Marlene loves this place. If there's a Dorian's in the shopping center, she's there. You'll also find one in the Albrook mall, close to the movie theater. At stores like this, it's common to see prices as low as $1.99, $2.99, and $3.99, especially on T-shirts. Just make sure you try everything on first, as some clothes are built weird and fit super tight in the oddest of places. I think I've told you my experience with the jeans that gave me an instant wedgie. 

$6.99, $9.99...oh my!

Dorian's is also great for picking up the small things. If I'm going to the beach for the weekend and don't have flip flops, I'll go buy cheap ones from there, or if I need a new belt and don't want to spend a lot (I rarely dress up), I'll get one from Dorian's for somewhere between $5 and $10.

The first place in Panama where I found (bargain priced) size-12 shoes

Three other large, bargain department stores you'll find in Los Andes are El Titan (one of the best places to buy school supplies), El Costo, and El Campeón. In all of these places, you'll find clothing, shoes, makeup, office supplies, purses, hats, and even some home goods. You'll find fans, dishes, blankets, and other things of that nature. 

Another great bargain shopping store

If you have kids, you're sure to find great deals on children's clothes. I have to keep it real though. Oftentimes, the fabric is not the strongest. You get what you pay for, so the material will not be as good as what you'd get at Gymboree. Still, sometimes, especially with something like pajamas, it's nice to pick up a $5.99 pair rather than a $29.99 pair. Or a pair of $.49 underwear like you see in the photo below. 

Check out these prices on kids' underwear

And if you're artistic and like to sew your own clothes, you'll find a fabric store in Los Andes selling items at super low prices. 

Buy your clothes, or make your own

This place sells fabric that's great for clothes, uniforms, curtains, tablecloths, etc., and look at the prices: $1.49? $2.99? $1.99? You won't find prices like that at Multiplaza.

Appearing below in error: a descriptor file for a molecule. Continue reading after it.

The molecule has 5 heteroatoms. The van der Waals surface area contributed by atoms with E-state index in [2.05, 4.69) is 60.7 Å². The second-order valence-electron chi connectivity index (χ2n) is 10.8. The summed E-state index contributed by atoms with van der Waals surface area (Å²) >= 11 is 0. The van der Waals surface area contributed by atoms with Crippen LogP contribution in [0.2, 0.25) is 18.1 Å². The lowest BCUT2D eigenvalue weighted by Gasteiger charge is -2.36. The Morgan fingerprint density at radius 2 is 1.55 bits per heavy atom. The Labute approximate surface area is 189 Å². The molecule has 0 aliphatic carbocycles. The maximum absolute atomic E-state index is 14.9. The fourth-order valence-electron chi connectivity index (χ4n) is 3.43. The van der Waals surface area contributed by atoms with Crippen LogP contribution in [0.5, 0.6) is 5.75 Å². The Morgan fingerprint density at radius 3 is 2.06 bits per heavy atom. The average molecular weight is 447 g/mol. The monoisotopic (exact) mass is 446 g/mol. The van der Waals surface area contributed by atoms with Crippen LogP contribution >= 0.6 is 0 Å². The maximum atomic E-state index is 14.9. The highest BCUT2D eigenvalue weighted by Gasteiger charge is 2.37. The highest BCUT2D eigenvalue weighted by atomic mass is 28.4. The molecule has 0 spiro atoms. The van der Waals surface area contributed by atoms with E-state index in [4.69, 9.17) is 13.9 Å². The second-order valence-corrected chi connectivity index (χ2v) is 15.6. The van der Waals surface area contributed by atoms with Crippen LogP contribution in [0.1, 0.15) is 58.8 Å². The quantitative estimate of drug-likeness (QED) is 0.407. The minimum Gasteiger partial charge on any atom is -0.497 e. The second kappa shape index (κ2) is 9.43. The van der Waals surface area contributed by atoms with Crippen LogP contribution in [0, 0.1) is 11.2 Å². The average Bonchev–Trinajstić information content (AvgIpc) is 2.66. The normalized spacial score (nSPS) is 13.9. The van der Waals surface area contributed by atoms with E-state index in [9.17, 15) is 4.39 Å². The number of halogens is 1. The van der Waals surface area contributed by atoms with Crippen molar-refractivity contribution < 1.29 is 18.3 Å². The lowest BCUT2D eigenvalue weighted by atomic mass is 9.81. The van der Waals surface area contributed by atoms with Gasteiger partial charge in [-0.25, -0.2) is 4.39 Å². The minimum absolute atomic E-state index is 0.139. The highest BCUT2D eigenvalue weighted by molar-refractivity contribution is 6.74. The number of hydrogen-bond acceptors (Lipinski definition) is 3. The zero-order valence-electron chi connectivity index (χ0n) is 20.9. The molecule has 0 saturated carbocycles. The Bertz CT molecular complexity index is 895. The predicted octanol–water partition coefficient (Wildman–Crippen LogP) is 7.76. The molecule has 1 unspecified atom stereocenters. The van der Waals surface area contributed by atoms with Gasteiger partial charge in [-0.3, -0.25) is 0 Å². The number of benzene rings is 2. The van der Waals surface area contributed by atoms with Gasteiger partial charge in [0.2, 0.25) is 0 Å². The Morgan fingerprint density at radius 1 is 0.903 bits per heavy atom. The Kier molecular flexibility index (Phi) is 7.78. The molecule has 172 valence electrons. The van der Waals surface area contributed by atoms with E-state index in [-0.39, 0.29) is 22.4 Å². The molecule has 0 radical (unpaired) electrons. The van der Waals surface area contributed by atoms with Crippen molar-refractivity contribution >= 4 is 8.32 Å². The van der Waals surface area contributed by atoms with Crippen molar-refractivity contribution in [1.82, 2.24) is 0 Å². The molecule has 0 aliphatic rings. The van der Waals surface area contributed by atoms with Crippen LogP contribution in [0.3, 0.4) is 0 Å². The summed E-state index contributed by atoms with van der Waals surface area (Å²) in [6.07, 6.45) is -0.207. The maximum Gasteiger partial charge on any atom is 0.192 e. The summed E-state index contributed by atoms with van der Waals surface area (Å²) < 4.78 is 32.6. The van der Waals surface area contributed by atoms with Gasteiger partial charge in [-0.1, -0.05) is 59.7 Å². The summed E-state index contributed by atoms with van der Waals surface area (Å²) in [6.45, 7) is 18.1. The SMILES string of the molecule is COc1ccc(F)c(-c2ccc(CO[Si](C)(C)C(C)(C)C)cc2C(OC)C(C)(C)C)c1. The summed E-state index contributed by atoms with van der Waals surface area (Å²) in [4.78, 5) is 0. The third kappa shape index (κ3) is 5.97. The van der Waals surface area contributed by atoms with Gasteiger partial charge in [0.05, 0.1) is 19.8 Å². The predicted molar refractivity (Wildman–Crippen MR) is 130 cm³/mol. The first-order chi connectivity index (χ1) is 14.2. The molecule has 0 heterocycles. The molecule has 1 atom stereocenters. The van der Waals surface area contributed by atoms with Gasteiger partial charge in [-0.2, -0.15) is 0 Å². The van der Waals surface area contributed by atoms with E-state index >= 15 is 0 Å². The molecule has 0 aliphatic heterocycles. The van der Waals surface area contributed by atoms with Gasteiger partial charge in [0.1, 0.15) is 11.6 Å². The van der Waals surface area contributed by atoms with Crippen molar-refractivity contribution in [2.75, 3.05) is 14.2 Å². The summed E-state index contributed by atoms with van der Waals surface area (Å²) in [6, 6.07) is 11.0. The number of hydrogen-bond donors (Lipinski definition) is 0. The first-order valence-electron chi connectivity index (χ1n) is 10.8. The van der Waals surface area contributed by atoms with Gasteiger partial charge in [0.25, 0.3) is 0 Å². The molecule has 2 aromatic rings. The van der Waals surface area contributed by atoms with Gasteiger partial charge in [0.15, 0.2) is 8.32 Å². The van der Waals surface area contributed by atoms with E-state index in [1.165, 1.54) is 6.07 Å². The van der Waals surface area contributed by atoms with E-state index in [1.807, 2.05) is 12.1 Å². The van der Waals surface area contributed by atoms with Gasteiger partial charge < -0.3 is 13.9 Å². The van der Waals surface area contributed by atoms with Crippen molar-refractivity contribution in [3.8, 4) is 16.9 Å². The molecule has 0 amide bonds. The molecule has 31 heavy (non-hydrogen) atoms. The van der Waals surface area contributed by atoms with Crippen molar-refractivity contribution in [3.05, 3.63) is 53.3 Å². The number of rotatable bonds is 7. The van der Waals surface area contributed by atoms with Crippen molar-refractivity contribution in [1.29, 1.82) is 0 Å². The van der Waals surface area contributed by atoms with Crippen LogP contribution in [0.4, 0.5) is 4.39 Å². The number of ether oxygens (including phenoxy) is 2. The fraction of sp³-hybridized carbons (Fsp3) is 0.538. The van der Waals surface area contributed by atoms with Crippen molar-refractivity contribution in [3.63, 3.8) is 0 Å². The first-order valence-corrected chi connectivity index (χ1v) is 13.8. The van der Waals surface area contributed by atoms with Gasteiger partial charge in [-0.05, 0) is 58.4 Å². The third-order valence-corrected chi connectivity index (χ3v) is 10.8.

No shortage of birthday party supply stores here

If you find yourself getting hungry at Los Andes, don't worry, as there's plenty of little restaurants and even a Wendy's on site. Plus, if you head up the stairs that are right next to Wendy's, there's even a little food court. You have to try one of the smoothies from the kiosk you see at the center of the food court. They're like $1.50 or $2.00. The prices vary depending on the flavor you choose, but you'll see banana, chocolate, strawberry, mango, cornflakes, the list goes on and on. 

Los Pueblos - 

One of my favorite places to shop, when I'm in a super-chill mood and don't mind the swarms of people and concentrated traffic I'll find when going there, is Los Pueblos. I mention this outdoor shopping mall often. Located in the Juan Diaz area, at the far end of Via España (opposite end of downtown Panama City), you'll know you arrived when you see the TGIF on the left hand side (you can also get there by traveling Ave. Domingo Diaz, it's right across the street from Metro Mall). 

You need to understand Los Pueblos for what it is, before you head out there. It's not a high-end mall where people are going to cater to your every need. It's not that at all. In fact, it's a hectic mess at times, especially on the weekends, as hordes of people descend upon the shops, all looking for the best deals. So be ready to rub elbows, shove your way through crowds, and stand in lines to get to the real bargains. 

A police trailer is located right at its center